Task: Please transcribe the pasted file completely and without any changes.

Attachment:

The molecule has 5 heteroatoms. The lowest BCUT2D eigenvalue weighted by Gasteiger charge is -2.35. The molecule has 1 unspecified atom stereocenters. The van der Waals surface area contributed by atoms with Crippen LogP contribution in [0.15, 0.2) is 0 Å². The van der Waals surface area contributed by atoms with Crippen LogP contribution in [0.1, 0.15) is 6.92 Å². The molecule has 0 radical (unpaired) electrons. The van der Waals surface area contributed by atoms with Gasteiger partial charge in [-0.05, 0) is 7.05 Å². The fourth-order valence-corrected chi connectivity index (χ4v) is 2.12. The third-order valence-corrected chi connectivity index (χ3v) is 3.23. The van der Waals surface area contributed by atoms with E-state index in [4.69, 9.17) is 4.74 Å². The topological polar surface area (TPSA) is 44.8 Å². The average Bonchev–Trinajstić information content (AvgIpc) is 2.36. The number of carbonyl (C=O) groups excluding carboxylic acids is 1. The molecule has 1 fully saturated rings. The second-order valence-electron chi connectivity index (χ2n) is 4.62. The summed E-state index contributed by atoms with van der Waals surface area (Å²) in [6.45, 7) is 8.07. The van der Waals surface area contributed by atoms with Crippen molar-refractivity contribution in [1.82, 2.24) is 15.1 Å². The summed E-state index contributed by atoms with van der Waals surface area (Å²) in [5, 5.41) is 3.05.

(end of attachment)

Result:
The molecule has 5 heteroatoms. The lowest BCUT2D eigenvalue weighted by Gasteiger charge is -2.35. The molecule has 1 unspecified atom stereocenters. The van der Waals surface area contributed by atoms with Crippen LogP contribution in [0.15, 0.2) is 0 Å². The van der Waals surface area contributed by atoms with Crippen LogP contribution in [0.1, 0.15) is 6.92 Å². The molecule has 0 radical (unpaired) electrons. The van der Waals surface area contributed by atoms with Gasteiger partial charge in [-0.05, 0) is 7.05 Å². The fourth-order valence-corrected chi connectivity index (χ4v) is 2.12. The third-order valence-corrected chi connectivity index (χ3v) is 3.23. The van der Waals surface area contributed by atoms with E-state index in [4.69, 9.17) is 4.74 Å². The topological polar surface area (TPSA) is 44.8 Å². The average Bonchev–Trinajstić information content (AvgIpc) is 2.36. The number of carbonyl (C=O) groups excluding carboxylic acids is 1. The molecule has 1 fully saturated rings. The second-order valence-electron chi connectivity index (χ2n) is 4.62. The summed E-state index contributed by atoms with van der Waals surface area (Å²) in [6.45, 7) is 8.07. The van der Waals surface area contributed by atoms with Crippen molar-refractivity contribution in [1.82, 2.24) is 15.1 Å². The summed E-state index contributed by atoms with van der Waals surface area (Å²) in [5, 5.41) is 3.05.